Brett Jones is a former Navy SEAL, and — full disclosure — a former SEAL teammate and friend of this author. He is also gay, and has been his whole life. In a perfect world, this second point would not need emphasis, nor even mention, given Brett’s service and his accomplished life to date. However, such is the way of the world. Being a gay Navy SEAL, in modern society, is still a novel concept, despite the recent instances of others coming out in a highly public way. Brett embraces this novelty, and uses it as the foil with which to present the reader the story of his journey to becoming a Navy SEAL.
In our Team days, Brett was a great SEAL, and was a great dude. He was a dude in the same way that the rest of us were. We were Team Guys. We cussed. We chewed tobacco. We drank a lot. We occasionally fought at bars. We trained hard. We slept on the sides of mountains in the snow during winter warfare training. We scaled caving ladders up the sides of ships in the Mediterranean Sea. We bullshitted at the end of the day. We complained about the chain of command. We were teammates and we were brothers. We were friends. Brett was one of us.
Not only did Brett make it through SEAL training, which was enough for us to make him worthy to be a teammate, but he was a solid dude. Brett was not any different from the rest of us in the platoon, with the exception that he was forced by law to deny his sexuality. He denied it to the Navy and he denied it to us. Pride: The Story of the First Openly Gay Navy SEAL (Dog Ear Publishing, 160 p., 2014) is Brett’s story of arriving at that place. It is the story of his life leading up to successfully becoming a United States Navy SEAL. Pride is a moving and engrossing story.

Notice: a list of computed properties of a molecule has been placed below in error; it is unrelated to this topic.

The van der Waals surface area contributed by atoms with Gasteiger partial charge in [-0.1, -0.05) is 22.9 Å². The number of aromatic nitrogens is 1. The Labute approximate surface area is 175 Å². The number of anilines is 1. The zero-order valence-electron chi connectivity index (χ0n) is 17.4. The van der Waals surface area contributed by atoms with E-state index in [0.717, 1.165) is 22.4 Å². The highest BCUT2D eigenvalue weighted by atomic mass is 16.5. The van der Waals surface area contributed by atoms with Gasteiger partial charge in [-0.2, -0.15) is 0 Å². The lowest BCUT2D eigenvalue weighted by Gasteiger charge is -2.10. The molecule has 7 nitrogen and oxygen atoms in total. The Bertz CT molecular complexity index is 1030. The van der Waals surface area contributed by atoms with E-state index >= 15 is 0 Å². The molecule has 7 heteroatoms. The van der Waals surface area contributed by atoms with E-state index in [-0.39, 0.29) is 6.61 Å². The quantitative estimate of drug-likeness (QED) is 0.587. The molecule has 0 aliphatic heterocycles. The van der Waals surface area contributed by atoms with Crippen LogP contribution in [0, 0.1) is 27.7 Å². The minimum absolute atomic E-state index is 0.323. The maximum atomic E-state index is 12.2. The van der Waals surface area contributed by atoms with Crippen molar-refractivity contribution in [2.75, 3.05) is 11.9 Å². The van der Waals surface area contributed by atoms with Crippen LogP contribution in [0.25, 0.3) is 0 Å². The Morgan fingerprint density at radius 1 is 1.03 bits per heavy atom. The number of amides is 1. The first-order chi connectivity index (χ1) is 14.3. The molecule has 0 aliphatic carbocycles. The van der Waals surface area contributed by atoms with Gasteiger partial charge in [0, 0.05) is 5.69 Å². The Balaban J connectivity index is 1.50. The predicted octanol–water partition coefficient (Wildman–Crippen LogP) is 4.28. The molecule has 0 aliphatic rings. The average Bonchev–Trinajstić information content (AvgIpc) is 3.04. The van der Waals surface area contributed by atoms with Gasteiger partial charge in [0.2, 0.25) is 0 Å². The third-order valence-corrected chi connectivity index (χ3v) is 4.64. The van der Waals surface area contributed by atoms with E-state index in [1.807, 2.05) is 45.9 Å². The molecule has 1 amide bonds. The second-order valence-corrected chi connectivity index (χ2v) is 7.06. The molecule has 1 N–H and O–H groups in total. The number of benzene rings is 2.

Brett writes in spare, clear, and at times, brutally honest terms. His prose is clean and freshly free of gilding. He presents his life with a self-realization rarely seen in men of his breed. It is not a book of braggadocio or look-at-me heroics. It is an engaging examination of what it is like to grow up knowing you are different. Brett details his struggles as a kid — a hyper, and often trouble-prone youth — and the emotional thunderstorms he weathered as a child with a distant father, in often difficult circumstances.
Brett describes a childhood in Texas that seemed to constantly teeter on the verge of instability. He was carted off to Egypt through his father’s job, and while there, given his often difficult behavior, was forced to attend a separate school from his siblings. His behavior eventually landed Brett a stint at a boys’ ranch, where he made escape attempts and lived like a convict in a minimal security prison. Brett does not make excuses for his childhood, nor does he blame any of his problems on his repressed sexuality or his seemingly remote parents. He simply brings us into his world and shows us what it was like growing up there. He brings the reader in, and makes the reader care about his journey.
Being gay, and coming to that realization over time, is only a part of Brett’s story in Pride. Granted, it is an important part, and the focus of the book’s title, but Brett’s story is more than that. It is the story of a man who encountered challenges in life, like so many of us, and who overcame those challenges to make it as a Navy SEAL. Brett hid his homosexuality because he had to, and so perhaps carried more baggage with him into his life as a SEAL. Like so many other challenges in his life, however, he overcame that baggage and accomplished his ultimate goal.
A well-known saying in the SEAL community is, “the only easy day was yesterday.” For Brett Jones, who overcame a lot on his way to becoming a SEAL, life is probably better today, given that he can now live in the open, free of artifice. In that sense, for Brett, it might just be that easier and better days lie ahead.